Article

Multicenter quality control of the detection of HIV-1 genome in semen before medically assisted procreation

Brigham and Women's Hospital, Boston, Massachusetts, United States
Journal of Medical Virology (Impact Factor: 2.22). 07/2006; 78(7):877-82. DOI: 10.1002/jmv.20636
Source: PubMed

ABSTRACT Couples in whom the man is HIV-1-positive may use medically assisted procreation in order to conceive a child without contaminating the female partner. But, before medically assisted procreation, the semen has to be processed to exclude HIV and tested for HIV nucleic acid before and after processing. The performance was evaluated of the technical protocols used to detect and quantify HIV-1 in 11 centers providing medically assisted procreation for couples with HIV-1 infected men by testing panels of seminal plasma and cells containing HIV-1 RNA and/or DNA. The performance of these tests varied due to the different assays used. False positive results were obtained in 14-19% of cases. The sensitivity for RNA detection in seminal plasma was 500-1,000 RNA copies/ml, over 500 RNA copies/10(6) cells in semen cells, and for DNA detection in semen cells 50-500 DNA copies/10(6) cells. The use of silica-based extraction seemed to increase the assay performance, whereas the use of internal controls to detect PCR inhibitor did not. This first quality control highlights the need for technical improvements of the assays to detect and quantify HIV in semen fractions and for regular evaluation of their performance.

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    • "Challenges that could be encountered when assisting HIV-1 sero-discordant couples with semen decontamination procedures include the following: (i) researchers agree that the complete removal of HIV-1 from semen cannot be guaranteed (Savasi et al., 2013). Furthermore, the PCR method used for viral validation's LLD ranges between 20 and 200 viral copies/ml, whereby false negative results are possible (Pasquier et al., 2006b). Patients should be counselled that semen decontamination is merely a risk reduction method and that risk cannot be totally eliminated (Gilling-Smith et al., 2005). "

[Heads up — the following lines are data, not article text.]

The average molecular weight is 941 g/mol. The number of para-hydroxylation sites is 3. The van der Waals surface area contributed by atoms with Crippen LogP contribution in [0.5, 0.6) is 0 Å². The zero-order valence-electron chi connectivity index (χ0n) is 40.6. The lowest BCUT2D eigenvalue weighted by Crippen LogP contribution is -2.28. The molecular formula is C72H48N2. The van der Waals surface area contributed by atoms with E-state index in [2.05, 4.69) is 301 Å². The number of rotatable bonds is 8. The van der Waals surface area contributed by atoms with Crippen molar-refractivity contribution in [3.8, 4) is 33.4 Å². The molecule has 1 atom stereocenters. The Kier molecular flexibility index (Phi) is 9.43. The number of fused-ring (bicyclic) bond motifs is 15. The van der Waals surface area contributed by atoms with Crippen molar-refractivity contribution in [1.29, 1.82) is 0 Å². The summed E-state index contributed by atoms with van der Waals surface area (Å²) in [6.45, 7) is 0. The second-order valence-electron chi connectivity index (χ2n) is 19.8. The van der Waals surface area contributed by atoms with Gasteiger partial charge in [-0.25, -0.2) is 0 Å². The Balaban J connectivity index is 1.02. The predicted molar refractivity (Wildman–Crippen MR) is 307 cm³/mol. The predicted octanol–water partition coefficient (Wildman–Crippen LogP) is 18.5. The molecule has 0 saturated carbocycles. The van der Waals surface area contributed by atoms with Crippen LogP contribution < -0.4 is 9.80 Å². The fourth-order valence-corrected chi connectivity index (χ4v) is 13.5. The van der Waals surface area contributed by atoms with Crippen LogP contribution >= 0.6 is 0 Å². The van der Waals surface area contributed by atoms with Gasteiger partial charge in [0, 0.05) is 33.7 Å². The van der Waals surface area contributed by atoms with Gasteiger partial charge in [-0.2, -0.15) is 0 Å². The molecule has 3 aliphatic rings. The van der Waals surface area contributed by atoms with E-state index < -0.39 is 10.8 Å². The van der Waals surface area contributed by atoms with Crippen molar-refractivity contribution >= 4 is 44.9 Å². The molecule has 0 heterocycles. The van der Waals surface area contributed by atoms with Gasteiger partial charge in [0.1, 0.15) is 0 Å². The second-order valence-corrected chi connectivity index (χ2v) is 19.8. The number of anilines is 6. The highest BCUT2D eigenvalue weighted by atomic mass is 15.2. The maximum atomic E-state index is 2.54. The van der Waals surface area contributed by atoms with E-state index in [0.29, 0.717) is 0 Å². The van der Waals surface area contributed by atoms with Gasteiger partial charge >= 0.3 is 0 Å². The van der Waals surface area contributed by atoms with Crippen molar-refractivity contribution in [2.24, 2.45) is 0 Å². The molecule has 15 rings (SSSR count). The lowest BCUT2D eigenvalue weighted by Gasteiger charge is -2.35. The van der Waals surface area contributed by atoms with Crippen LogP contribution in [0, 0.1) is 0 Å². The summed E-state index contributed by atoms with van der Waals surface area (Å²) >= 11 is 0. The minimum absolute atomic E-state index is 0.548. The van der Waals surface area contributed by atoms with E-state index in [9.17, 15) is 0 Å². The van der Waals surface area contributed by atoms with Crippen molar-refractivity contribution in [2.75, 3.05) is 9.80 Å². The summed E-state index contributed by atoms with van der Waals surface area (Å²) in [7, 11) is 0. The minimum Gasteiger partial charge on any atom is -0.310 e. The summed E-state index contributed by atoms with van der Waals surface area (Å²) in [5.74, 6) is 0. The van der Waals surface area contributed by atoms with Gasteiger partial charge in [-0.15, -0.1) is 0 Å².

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    ABSTRACT: The risk of human immunodeficiency virus (HIV) transmission to the female partner, or potential offspring of an HIV-1 infected man can be reduced using semen decontamination procedures before assisted reproductive treatment (ART). The objective of this study was to determine the efficiency of decontaminating semen samples (n = 186) from 95 HIV-1 sero-positive patients. Aliquots of neat semen were submitted for viral validation by qualitative and quantitative polymerase chain reaction. Semen samples were processed by density gradient centrifugation in combination with a ProInsert™ tube after which aliquots of the processed sperm samples were analysed for the presence of HIV-1. Fifty-four percent of all tested neat semen samples tested positive for HIV-1 DNA, RNA or both (13.4%, 11.3% and 29.0%, respectively). From a total of 103 processed sperm samples that were submitted for viral validation, two samples tested positive for HIV-1 DNA and none for RNA. In conclusion, semen processing with the ProInsert™ followed by viral validation of processed sperm samples should be carried out when providing ART to couples where the male partner is HIV-1 sero-positive. Copyright © 2014 Reproductive Healthcare Ltd. Published by Elsevier Ltd. All rights reserved.